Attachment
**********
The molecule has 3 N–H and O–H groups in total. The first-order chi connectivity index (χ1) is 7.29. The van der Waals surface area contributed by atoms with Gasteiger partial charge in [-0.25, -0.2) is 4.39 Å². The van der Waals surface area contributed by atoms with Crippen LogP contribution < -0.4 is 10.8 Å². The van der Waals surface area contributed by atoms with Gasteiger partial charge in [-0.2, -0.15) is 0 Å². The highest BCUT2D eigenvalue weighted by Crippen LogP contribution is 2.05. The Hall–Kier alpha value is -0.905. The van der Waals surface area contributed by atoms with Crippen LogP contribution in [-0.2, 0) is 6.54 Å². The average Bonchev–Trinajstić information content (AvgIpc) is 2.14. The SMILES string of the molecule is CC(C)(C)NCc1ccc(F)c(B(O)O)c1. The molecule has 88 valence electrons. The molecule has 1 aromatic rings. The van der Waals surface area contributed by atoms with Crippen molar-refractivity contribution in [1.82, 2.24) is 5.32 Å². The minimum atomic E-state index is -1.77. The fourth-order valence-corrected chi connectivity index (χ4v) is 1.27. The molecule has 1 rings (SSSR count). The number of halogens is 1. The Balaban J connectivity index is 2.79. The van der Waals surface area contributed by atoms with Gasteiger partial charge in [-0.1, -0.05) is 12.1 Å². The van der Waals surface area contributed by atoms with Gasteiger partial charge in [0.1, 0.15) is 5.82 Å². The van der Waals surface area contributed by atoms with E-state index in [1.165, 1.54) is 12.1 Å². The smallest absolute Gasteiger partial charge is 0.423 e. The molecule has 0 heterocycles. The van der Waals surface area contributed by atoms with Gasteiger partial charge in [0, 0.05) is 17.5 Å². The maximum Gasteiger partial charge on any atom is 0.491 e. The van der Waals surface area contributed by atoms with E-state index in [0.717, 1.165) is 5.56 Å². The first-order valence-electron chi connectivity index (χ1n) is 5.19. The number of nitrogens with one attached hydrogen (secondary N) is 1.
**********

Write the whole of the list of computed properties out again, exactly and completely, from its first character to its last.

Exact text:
The molecule has 3 N–H and O–H groups in total. The first-order chi connectivity index (χ1) is 7.29. The van der Waals surface area contributed by atoms with Gasteiger partial charge in [-0.25, -0.2) is 4.39 Å². The van der Waals surface area contributed by atoms with Crippen LogP contribution < -0.4 is 10.8 Å². The van der Waals surface area contributed by atoms with Gasteiger partial charge in [-0.2, -0.15) is 0 Å². The highest BCUT2D eigenvalue weighted by Crippen LogP contribution is 2.05. The Hall–Kier alpha value is -0.905. The van der Waals surface area contributed by atoms with Crippen LogP contribution in [-0.2, 0) is 6.54 Å². The average Bonchev–Trinajstić information content (AvgIpc) is 2.14. The SMILES string of the molecule is CC(C)(C)NCc1ccc(F)c(B(O)O)c1. The molecule has 88 valence electrons. The molecule has 1 aromatic rings. The van der Waals surface area contributed by atoms with Crippen molar-refractivity contribution in [1.82, 2.24) is 5.32 Å². The minimum atomic E-state index is -1.77. The fourth-order valence-corrected chi connectivity index (χ4v) is 1.27. The molecule has 1 rings (SSSR count). The number of halogens is 1. The Balaban J connectivity index is 2.79. The van der Waals surface area contributed by atoms with Gasteiger partial charge in [-0.1, -0.05) is 12.1 Å². The van der Waals surface area contributed by atoms with Gasteiger partial charge in [0.1, 0.15) is 5.82 Å². The van der Waals surface area contributed by atoms with E-state index in [1.165, 1.54) is 12.1 Å². The smallest absolute Gasteiger partial charge is 0.423 e. The molecule has 0 heterocycles. The van der Waals surface area contributed by atoms with Gasteiger partial charge in [0, 0.05) is 17.5 Å². The maximum Gasteiger partial charge on any atom is 0.491 e. The van der Waals surface area contributed by atoms with E-state index in [0.717, 1.165) is 5.56 Å². The first-order valence-electron chi connectivity index (χ1n) is 5.19. The number of nitrogens with one attached hydrogen (secondary N) is 1.